Nutrient Flux, Uptake, and Transformation in a Spring-fed Stream in the Missouri Ozarks, USA
We examined nutrient flux, uptake, and transformation along a spring-fed stream in the Ozark region of Missouri, USA, over the year 2006. Water in Mill Creek originates from several springs, with a single spring contributing over 90% of the stream discharge during much of the year of study. Soluble reactive phosphate concentrations were usually low (<10 μg L−1) along Mill Creek, but peaked during high discharge. Concentrations of dissolved inorganic nitrogen (DIN) were relatively high in the spring water, mainly as nitrate, but usually declined across a small pond and the 10-km length of Mill Creek. During low flows in summer and early autumn, the stream removed over 300 μg L−1 of DIN over its 10-km length, or about 80% of the initial amount. DIN retention along the stream, as a percentage of the DIN upstream, was related mainly to discharge, with higher flows having much higher DIN concentrations. The net uptake rate of DIN uptake was 0.91 μg m−2 s−1 in the stream during summer baseflow. The uptake rate declined downstream for different reaches and was closely related to DIN concentration. In experimental channels, uptake by epilithic algae was one significant sink for nitrate-N in Mill Creek. In 2006, inorganic nutrient export during a single day after a spring storm was similar to export during 40-100 days of low flow conditions in summer and early autumn. Our results suggest that significant nutrient retention can occur during baseflow periods via biological uptake, whereas substantial export occurs during high flow conditions.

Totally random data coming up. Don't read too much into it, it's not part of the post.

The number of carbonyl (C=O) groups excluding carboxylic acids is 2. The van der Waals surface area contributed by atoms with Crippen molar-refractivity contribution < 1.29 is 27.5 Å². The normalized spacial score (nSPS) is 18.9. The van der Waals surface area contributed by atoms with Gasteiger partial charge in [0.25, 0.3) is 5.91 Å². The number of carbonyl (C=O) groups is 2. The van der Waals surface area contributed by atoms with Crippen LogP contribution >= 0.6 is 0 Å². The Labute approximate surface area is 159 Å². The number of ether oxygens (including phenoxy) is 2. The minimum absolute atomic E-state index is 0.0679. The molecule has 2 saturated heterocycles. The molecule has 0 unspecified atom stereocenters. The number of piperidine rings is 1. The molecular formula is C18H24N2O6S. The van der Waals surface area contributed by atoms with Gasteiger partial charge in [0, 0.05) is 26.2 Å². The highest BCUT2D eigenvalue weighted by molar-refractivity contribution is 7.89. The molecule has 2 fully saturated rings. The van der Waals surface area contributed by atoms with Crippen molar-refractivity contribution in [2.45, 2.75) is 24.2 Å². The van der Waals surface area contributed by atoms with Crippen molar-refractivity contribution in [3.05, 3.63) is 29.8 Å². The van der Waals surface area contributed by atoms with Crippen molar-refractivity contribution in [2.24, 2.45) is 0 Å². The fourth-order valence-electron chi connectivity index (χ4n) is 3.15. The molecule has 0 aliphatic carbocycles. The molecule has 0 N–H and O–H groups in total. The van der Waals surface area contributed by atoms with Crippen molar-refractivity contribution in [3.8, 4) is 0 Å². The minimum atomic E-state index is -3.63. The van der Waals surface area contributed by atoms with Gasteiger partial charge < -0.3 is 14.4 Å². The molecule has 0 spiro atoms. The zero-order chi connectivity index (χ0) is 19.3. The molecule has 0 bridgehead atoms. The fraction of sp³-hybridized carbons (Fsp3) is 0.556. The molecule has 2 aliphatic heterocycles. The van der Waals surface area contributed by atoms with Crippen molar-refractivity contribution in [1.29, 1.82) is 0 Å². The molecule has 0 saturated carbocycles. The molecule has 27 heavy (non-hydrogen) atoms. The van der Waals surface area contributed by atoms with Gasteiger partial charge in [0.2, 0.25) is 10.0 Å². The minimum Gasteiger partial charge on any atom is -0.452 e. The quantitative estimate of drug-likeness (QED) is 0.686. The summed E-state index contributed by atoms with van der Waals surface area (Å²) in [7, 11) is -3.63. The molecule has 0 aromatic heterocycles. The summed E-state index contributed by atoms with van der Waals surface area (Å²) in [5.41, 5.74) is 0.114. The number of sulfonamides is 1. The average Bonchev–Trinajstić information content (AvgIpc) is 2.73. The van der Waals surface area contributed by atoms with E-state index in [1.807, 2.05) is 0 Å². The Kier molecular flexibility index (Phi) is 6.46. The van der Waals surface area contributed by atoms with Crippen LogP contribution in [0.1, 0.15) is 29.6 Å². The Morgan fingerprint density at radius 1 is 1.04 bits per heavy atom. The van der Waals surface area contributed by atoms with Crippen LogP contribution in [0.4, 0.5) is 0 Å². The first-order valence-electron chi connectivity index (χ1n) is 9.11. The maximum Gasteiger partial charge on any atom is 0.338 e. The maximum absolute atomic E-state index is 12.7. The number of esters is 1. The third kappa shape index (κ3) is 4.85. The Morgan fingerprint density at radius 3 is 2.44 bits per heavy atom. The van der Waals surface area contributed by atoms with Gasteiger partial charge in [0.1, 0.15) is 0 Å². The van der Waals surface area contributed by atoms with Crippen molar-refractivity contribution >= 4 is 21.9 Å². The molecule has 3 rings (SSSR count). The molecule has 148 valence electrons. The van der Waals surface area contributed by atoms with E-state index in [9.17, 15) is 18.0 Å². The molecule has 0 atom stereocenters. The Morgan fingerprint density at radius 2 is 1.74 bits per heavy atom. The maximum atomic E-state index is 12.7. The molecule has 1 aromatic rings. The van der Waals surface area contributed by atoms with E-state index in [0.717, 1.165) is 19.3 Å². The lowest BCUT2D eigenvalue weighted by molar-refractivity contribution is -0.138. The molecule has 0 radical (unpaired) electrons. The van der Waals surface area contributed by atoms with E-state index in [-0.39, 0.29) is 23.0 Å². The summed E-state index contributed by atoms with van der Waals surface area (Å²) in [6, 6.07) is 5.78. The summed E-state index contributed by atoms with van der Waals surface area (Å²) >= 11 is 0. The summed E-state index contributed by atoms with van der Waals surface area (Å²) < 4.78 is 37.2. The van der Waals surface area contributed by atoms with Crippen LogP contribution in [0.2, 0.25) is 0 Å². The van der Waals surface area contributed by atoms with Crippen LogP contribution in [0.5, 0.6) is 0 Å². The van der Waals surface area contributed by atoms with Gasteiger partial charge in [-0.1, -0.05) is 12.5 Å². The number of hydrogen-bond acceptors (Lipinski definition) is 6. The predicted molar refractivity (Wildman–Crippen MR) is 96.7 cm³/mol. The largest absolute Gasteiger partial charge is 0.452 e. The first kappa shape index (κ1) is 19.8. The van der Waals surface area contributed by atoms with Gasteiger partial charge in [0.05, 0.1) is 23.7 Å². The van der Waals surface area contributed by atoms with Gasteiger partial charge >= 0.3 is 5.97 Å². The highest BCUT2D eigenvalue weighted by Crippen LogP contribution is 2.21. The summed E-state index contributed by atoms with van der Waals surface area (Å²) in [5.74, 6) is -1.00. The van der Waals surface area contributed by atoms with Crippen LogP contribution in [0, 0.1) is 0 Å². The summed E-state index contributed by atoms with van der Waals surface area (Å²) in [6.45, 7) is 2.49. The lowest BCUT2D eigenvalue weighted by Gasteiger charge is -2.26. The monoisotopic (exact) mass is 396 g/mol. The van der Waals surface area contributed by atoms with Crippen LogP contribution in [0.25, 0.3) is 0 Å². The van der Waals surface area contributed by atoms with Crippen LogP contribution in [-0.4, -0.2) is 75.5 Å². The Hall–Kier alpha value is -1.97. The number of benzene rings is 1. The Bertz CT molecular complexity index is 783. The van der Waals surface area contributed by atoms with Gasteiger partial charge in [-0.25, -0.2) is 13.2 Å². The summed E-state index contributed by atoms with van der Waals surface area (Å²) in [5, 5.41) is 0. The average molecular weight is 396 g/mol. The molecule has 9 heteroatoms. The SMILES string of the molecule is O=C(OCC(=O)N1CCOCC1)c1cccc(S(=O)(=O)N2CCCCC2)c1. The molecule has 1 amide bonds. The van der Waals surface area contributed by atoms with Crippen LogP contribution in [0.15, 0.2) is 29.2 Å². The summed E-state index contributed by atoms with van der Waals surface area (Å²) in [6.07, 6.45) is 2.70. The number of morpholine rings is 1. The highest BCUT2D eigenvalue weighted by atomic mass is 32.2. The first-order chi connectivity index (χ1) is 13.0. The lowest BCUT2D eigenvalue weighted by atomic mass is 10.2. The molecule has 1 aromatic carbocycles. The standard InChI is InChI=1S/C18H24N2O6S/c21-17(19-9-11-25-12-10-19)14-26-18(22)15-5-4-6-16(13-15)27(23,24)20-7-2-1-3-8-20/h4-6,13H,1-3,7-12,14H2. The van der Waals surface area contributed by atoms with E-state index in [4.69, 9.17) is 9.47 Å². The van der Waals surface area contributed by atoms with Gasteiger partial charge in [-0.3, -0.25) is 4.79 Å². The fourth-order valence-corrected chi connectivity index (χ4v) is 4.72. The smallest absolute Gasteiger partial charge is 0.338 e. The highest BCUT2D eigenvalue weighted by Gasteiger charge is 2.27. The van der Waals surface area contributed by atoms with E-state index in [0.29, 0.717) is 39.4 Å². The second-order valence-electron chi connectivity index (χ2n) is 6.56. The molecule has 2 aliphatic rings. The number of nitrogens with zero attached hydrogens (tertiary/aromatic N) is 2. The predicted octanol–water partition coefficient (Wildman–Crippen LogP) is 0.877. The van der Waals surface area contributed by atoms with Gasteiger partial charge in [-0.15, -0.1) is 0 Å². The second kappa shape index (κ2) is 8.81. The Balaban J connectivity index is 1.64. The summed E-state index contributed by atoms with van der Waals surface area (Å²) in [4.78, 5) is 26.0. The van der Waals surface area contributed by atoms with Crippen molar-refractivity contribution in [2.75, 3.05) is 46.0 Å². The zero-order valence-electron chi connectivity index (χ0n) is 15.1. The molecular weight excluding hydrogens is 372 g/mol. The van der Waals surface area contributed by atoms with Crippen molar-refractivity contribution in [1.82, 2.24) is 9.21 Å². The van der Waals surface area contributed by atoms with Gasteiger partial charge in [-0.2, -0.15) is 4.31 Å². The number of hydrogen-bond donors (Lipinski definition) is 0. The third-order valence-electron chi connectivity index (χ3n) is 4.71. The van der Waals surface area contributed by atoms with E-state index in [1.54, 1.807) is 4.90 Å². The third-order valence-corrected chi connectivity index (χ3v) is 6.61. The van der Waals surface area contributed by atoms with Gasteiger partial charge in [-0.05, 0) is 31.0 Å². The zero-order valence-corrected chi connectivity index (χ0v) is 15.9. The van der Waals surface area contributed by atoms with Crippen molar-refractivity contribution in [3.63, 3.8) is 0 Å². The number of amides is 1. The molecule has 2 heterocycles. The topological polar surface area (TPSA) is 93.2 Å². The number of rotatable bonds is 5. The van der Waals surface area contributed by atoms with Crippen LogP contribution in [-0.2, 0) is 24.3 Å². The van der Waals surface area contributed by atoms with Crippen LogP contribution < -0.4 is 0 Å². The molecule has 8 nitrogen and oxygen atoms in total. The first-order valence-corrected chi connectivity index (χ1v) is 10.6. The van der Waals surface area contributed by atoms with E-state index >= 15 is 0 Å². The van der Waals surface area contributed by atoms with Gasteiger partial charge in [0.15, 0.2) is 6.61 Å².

D. Niyogi et al., "Nutrient Flux, Uptake, and Transformation in a Spring-fed Stream in the Missouri Ozarks, USA," Aquatic Sciences, Springer Verlag, Jan 2010.
The definitive version is available at https://doi.org/10.1007/s00027-009-0123-1
Missouri Water Resources
Geological Survey (U.S.)
University of Missouri Research Board
Article - Journal
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